It is noteworthy that the ECJ decision in Kone was not entirely accepted by some practitioners. Supporting this, two strong arguments were made. First, umbrella claims would increase the civil liability of the cartelists,and as a consequencewould deter them from seeking leniency.Second, the effect of this claim is to hold cartelists accountable for the price increase by non-cartelists.This would provide the former with an incentive to form a cartel with all competitors in the first place. This is because they would not want non-cartelists to benefit by adapting to the price increase caused by the cartel whilst not having any liability.
The objection to this stance may partially be explained from the differences between the jurisdictions. In the US, treble damages could be awarded, which is a contributive factor why the US court thought it would lead to ‘overkill’. Moreover, the US courts, particularly when Mid-West was decided when the courts were most influenced by the Chicago School of antitrust theory, generally believed that the markets will self-correct. This may explain why the action was not allowed.
By contrast, the EU courts are more concerned about false negatives, and this may explain why the ECJ may be more willing to allow the claim. In terms of the underlying philosophy, it should be noted that the EU competition law was seemingly more influenced by ‘sordo-liberalism‘, as opposed to the Chicago School. It should also be noted that private litigation is easier in the US than the EU, where the former has more ‘plaintiff-friendly’ features, such as ‘generous discovery rules’ and contingency fee arrangements.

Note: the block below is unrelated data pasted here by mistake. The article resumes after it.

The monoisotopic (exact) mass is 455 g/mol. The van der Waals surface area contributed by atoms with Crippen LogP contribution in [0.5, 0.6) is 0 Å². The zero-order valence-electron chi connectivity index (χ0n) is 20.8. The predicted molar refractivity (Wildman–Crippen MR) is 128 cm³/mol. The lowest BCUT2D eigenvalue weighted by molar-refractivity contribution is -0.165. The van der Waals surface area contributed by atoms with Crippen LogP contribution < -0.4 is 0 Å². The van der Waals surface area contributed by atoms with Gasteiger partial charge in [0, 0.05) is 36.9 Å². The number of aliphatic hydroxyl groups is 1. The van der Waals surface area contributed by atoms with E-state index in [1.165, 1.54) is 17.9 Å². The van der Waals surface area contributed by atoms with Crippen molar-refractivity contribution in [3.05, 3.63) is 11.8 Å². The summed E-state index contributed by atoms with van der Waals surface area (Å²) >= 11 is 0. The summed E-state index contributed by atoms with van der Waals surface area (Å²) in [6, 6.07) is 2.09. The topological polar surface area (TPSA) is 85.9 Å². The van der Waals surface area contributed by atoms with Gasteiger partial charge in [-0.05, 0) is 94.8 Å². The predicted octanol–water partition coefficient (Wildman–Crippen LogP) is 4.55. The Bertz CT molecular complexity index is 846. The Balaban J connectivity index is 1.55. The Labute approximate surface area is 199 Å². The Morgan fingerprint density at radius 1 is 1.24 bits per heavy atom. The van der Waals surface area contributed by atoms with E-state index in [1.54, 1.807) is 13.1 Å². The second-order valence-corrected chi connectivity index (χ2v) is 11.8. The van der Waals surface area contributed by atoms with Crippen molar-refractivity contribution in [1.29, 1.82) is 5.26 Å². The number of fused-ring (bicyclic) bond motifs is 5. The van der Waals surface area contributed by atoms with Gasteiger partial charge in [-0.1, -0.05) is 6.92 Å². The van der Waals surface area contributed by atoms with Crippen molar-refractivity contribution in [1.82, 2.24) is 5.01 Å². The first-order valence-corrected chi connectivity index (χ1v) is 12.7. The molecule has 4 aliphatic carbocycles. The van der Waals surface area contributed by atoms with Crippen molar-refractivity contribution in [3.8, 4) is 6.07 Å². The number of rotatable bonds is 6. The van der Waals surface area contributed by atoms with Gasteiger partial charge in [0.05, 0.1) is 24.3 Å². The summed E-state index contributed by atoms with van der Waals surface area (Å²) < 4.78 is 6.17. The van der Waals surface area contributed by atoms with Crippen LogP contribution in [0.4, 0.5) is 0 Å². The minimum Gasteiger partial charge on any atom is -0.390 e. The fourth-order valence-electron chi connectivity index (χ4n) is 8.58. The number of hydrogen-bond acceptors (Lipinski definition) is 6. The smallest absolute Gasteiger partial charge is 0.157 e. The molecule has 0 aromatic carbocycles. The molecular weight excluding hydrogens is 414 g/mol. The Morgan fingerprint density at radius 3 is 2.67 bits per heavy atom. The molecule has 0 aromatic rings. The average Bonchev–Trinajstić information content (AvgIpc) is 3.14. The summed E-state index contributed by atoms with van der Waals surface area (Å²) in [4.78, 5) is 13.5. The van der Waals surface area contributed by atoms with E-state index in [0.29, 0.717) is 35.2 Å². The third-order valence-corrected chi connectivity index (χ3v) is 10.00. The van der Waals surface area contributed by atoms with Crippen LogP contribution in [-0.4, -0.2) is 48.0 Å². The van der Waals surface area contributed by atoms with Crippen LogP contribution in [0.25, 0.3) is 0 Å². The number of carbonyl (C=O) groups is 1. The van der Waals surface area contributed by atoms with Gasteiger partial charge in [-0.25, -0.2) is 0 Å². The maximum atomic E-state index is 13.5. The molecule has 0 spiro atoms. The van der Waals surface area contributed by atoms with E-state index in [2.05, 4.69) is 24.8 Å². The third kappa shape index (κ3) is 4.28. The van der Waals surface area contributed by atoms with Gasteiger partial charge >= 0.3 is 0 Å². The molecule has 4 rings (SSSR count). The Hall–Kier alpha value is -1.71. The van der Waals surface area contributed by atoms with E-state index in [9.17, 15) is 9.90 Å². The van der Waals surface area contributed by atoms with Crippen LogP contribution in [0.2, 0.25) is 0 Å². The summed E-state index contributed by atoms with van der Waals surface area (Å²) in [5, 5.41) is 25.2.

Furthermore, in Canada, treble damages are not available. It has been suggested that Canada has adopted a more activist approach in terms of enforcement than the US. The Chicago School has limited influence. The Canadian stance is self-evidently reinforced by the statutory purposes, clarified in in s1(1) of the Canadian Competition Act, particularly the subsection on providing ‘consumers with competitive prices and product choices’.
- Supporting the claim against cartelists
Pioneer ought to be welcomed because it usefully addresses an important, yet under-examined, concern of allowing umbrella claims.In particular, the ECJ did not deal with the counter-argument on excessive deterrence, which was the main argument raised in the US jurisdiction.This issue was dealt with by the Canadian Supreme Court, which suggested that, given price increase in the market is an intended effect of the cartelists (who can only benefit if there is such), they should be liable for it.
Furthermore, this article supports the Canadian conclusion, as the oppositions raised in the US and by the practitioners can be countered. Regarding the arguments raised in the US court, particularly those of:(i) it is hard to prove the causal link, and (ii) hard to assess losses, they are not sufficient justifications for precluding the claim from being brought at all.Franck supplements this point by suggesting that if such a claim is allowed, it would provide a strong incentive for law firms and claimants to come up with improved and acceptable econometric methodologies and evidence.Thus, the ‘hard to prove’ concerns hould not be over-stated.Moreover, it should be borne in mind that competition law aims to deter cartel. Allowing the claim ensures that cartelists must be responsible for the negative market effect they may have caused. The Court should assist in finding out whether this is the case. If this could be proven, then it is difficult to sustain that ensuring cartelists’ accountability is an overkill.